Let’s make a promise to each other. Let’s promise we will do just this. We can start with one another — “I Love You!” “Please, Please take care of yourself!”

I really Do Love You!

Seijaku Roshi


Faith, Hope, Love – Not Two, Not Three

“A Human-Being is part of a Whole called by us Universe…” — Albert Einstein

“May the sound of this bell penetrate deep into the cosmos
Even in the darkest spots
Living beings are able to hear it clearly
So that all suffering in them cease
Understanding comes to their heart
And they transcend the path of sorrow and death.
The universal dharma door is already open
The sound of the rising tide is heard clearly
The miracle happens
A beautiful child appears in the heart of a lotus flower
One single drop of this compassionate water
Is enough to bring back the refreshing spring to our mountains and rivers.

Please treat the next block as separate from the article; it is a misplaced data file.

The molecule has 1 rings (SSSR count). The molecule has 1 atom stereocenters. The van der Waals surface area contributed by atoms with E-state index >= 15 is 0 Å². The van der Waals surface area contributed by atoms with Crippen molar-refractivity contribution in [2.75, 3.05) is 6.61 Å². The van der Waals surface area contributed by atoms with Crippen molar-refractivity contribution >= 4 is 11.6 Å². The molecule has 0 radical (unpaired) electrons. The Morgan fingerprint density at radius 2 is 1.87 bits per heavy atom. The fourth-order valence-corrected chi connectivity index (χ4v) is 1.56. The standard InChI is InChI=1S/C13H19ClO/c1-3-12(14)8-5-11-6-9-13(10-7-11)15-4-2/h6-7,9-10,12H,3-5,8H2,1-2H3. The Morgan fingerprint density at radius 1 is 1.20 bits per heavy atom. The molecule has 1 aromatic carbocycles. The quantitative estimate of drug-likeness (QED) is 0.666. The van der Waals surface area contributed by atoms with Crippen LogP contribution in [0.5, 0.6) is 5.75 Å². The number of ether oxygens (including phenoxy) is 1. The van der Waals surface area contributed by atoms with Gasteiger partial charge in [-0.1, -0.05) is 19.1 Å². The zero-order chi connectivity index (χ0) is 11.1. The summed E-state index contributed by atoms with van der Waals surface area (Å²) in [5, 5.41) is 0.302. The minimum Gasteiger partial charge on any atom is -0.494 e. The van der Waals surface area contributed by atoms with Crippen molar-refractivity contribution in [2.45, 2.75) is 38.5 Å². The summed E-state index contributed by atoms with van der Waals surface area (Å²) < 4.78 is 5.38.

Listening to the bell
I feel the afflictions in me begin to dissolve
My mind calm
My body relaxed
A smile is born on my lips
Following the sound of the bell
My breath brings me back to the safe island of mindfulness
In the garden of my heart
The flowers of peace bloom beautifully.”

I am often asked, “Do you believe in God?” “I do but not the way my words may leave you to believe and, I do not believe what people say about God.”

As a Buddhist I believe there exists realms of consciousness “rarely experienced” larger than this “self I call myself,” this small self which feels, and thinks, has emotions, and concepts and; certainly larger than the mundanities of daily living. A reality or consciousness if you prefer, larger than ourselves — Call it God, Buddha, Dharma, Universe. Whatever name we may choose to, “Point to It,” we are to understand that whatever term we use can be often misleading more than helpful. In my lifetime born into the Catholic faith, I have called It “God,” I have called It by many names. Whatever I call It in the moment has more to do with my “experience,” in the moment than any belief I may or may not have. Dharma is seamless and timeless, boundless, not dependent on either the spoken or written word.

Buddhism teaches us that, our “Ignorance” of this Reality and, that our lifestyles which often expresses itself as something “separated” from this Reality, is the real and true cause of our discontentment and suffering.